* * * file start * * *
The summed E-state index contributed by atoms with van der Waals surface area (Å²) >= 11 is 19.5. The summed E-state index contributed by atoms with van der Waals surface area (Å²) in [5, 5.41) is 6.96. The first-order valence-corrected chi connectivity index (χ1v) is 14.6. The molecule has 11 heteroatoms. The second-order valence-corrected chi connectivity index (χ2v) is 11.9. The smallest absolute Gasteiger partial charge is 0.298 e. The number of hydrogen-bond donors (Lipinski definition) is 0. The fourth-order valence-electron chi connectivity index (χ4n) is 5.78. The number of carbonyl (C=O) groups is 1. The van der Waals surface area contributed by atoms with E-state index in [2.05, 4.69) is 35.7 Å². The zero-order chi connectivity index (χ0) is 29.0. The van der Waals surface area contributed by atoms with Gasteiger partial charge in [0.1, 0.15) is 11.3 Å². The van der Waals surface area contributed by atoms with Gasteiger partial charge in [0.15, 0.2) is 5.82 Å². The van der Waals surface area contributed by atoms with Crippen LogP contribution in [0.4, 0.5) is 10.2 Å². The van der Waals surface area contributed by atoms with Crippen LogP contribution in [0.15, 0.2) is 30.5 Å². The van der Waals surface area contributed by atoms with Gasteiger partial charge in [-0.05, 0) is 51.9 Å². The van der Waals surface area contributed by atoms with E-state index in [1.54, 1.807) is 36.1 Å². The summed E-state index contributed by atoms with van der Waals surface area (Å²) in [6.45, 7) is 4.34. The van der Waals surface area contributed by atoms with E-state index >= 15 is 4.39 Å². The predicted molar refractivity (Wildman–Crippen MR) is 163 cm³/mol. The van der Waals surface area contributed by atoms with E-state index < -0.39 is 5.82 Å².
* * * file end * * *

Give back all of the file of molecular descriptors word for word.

The summed E-state index contributed by atoms with van der Waals surface area (Å²) >= 11 is 19.5. The summed E-state index contributed by atoms with van der Waals surface area (Å²) in [5, 5.41) is 6.96. The first-order valence-corrected chi connectivity index (χ1v) is 14.6. The molecule has 11 heteroatoms. The second-order valence-corrected chi connectivity index (χ2v) is 11.9. The smallest absolute Gasteiger partial charge is 0.298 e. The number of hydrogen-bond donors (Lipinski definition) is 0. The fourth-order valence-electron chi connectivity index (χ4n) is 5.78. The number of carbonyl (C=O) groups is 1. The van der Waals surface area contributed by atoms with E-state index in [2.05, 4.69) is 35.7 Å². The zero-order chi connectivity index (χ0) is 29.0. The van der Waals surface area contributed by atoms with Gasteiger partial charge in [0.1, 0.15) is 11.3 Å². The van der Waals surface area contributed by atoms with Gasteiger partial charge in [0.15, 0.2) is 5.82 Å². The van der Waals surface area contributed by atoms with Crippen LogP contribution in [0.4, 0.5) is 10.2 Å². The van der Waals surface area contributed by atoms with Crippen LogP contribution in [0.15, 0.2) is 30.5 Å². The van der Waals surface area contributed by atoms with Gasteiger partial charge in [-0.05, 0) is 51.9 Å². The van der Waals surface area contributed by atoms with E-state index in [1.54, 1.807) is 36.1 Å². The summed E-state index contributed by atoms with van der Waals surface area (Å²) in [6.45, 7) is 4.34. The van der Waals surface area contributed by atoms with E-state index >= 15 is 4.39 Å². The predicted molar refractivity (Wildman–Crippen MR) is 163 cm³/mol. The van der Waals surface area contributed by atoms with E-state index < -0.39 is 5.82 Å².